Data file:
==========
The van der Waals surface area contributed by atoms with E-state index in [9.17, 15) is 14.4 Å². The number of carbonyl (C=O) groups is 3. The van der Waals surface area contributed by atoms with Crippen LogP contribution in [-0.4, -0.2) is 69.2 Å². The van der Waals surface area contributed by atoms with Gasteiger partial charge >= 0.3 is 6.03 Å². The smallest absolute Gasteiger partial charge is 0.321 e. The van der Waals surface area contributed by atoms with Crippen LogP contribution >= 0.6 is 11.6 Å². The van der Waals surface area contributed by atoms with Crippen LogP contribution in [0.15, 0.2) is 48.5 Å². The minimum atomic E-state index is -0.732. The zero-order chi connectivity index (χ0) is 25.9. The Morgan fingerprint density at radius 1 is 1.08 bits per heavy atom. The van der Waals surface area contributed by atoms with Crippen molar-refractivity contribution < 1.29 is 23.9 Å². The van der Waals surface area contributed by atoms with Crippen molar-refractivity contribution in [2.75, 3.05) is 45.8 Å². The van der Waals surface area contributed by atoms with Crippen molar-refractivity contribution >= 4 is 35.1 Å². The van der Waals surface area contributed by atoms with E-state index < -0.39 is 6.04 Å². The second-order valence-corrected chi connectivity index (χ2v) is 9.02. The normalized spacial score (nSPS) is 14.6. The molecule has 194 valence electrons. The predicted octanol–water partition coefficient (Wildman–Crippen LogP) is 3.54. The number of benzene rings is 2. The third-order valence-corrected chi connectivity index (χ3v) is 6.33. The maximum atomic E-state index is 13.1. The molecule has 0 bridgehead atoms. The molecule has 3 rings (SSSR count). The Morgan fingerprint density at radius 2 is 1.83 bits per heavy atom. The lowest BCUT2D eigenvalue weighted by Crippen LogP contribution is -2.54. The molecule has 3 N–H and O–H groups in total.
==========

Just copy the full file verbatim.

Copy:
The van der Waals surface area contributed by atoms with E-state index in [9.17, 15) is 14.4 Å². The number of carbonyl (C=O) groups is 3. The van der Waals surface area contributed by atoms with Crippen LogP contribution in [-0.4, -0.2) is 69.2 Å². The van der Waals surface area contributed by atoms with Gasteiger partial charge >= 0.3 is 6.03 Å². The smallest absolute Gasteiger partial charge is 0.321 e. The van der Waals surface area contributed by atoms with Crippen LogP contribution >= 0.6 is 11.6 Å². The van der Waals surface area contributed by atoms with Crippen LogP contribution in [0.15, 0.2) is 48.5 Å². The minimum atomic E-state index is -0.732. The zero-order chi connectivity index (χ0) is 25.9. The Morgan fingerprint density at radius 1 is 1.08 bits per heavy atom. The van der Waals surface area contributed by atoms with Crippen molar-refractivity contribution < 1.29 is 23.9 Å². The van der Waals surface area contributed by atoms with Crippen molar-refractivity contribution in [2.75, 3.05) is 45.8 Å². The van der Waals surface area contributed by atoms with Crippen molar-refractivity contribution >= 4 is 35.1 Å². The van der Waals surface area contributed by atoms with E-state index < -0.39 is 6.04 Å². The second-order valence-corrected chi connectivity index (χ2v) is 9.02. The normalized spacial score (nSPS) is 14.6. The molecule has 194 valence electrons. The predicted octanol–water partition coefficient (Wildman–Crippen LogP) is 3.54. The number of benzene rings is 2. The third-order valence-corrected chi connectivity index (χ3v) is 6.33. The maximum atomic E-state index is 13.1. The molecule has 0 bridgehead atoms. The molecule has 3 rings (SSSR count). The Morgan fingerprint density at radius 2 is 1.83 bits per heavy atom. The lowest BCUT2D eigenvalue weighted by Crippen LogP contribution is -2.54. The molecule has 3 N–H and O–H groups in total.